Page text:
If you’re going to let a car drive itself, it had better have an exquisitely detailed picture of its surroundings. So far, the industry has favored the laser-powered precision of lidar. But startup Nodar, based in Somerville, Mass., says camera-based systems could do better.
Lidar, which is short for light detection and ranging, scans the environment with laser beams and then picks up the reflections. Measuring how long it takes for the light to bounce back makes it possible to judge the distance and use that information to construct a 3D image. Most of today’s autonomous vehicles, including those made by Waymo and Cruise, rely heavily on lidar, which can cost tens of thousands of dollars for just a single unit. Nodar says its alternative would cost far less.
Camera-based 3D vision systems have been considerably worse at judging distances than lidar, and they often struggle in low light or inclement weather. But thanks to advances in automotive camera technology and Nodar’s proprietary software, CEO Leaf Jiang says that’s no longer the case.
Nodar takes images from two cameras spaced well apart and then compares their views to construct a triangle, with the object at the far apex. It then calculates how far away an object is.
“Camera-based systems in general, have always gotten a bad rap,” he says. “We’re hoping to dispel those myths with our new results.”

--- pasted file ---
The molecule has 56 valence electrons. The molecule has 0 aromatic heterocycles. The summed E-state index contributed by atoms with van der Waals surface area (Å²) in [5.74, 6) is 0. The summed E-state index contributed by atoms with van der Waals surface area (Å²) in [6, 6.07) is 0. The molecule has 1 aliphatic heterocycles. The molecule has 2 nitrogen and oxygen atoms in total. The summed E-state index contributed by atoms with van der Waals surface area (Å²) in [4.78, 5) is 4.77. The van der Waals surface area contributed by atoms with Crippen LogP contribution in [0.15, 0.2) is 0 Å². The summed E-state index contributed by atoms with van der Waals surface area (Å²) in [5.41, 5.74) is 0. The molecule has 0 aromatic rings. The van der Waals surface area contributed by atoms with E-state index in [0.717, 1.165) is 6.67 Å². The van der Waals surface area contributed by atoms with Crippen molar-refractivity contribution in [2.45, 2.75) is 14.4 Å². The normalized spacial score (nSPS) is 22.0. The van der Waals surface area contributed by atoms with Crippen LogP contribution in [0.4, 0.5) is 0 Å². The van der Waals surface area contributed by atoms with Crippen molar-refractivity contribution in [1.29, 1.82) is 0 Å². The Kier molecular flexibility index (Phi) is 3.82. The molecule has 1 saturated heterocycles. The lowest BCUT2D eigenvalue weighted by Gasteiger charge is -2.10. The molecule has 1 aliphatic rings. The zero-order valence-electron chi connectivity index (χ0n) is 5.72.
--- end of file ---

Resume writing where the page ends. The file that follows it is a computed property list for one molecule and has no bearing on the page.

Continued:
In recent testing, he says, the company’s technology consistently outperformed lidar on both resolution and range in a variety of scenarios, including night driving and heavy fog. In particular, it was able to detect small objects, like pieces of lumber or traffic cones, at twice the distance of lidar, which Jiang says is important for highway driving at higher speeds.
Nodar takes images from two cameras spaced well apart and then compares their views to construct a triangle, with the object at the far apex. It then calculates how far away an object is. Such stereo camera setups are well known; several automotive suppliers incorporate them into advanced driver-assistance systems (ADAS).
In dry, well-lit conditions Nodar’s software can generate 40 million 3D data points per second, as demonstrated in this automotive environmental simulation chamber in Germany.Nodar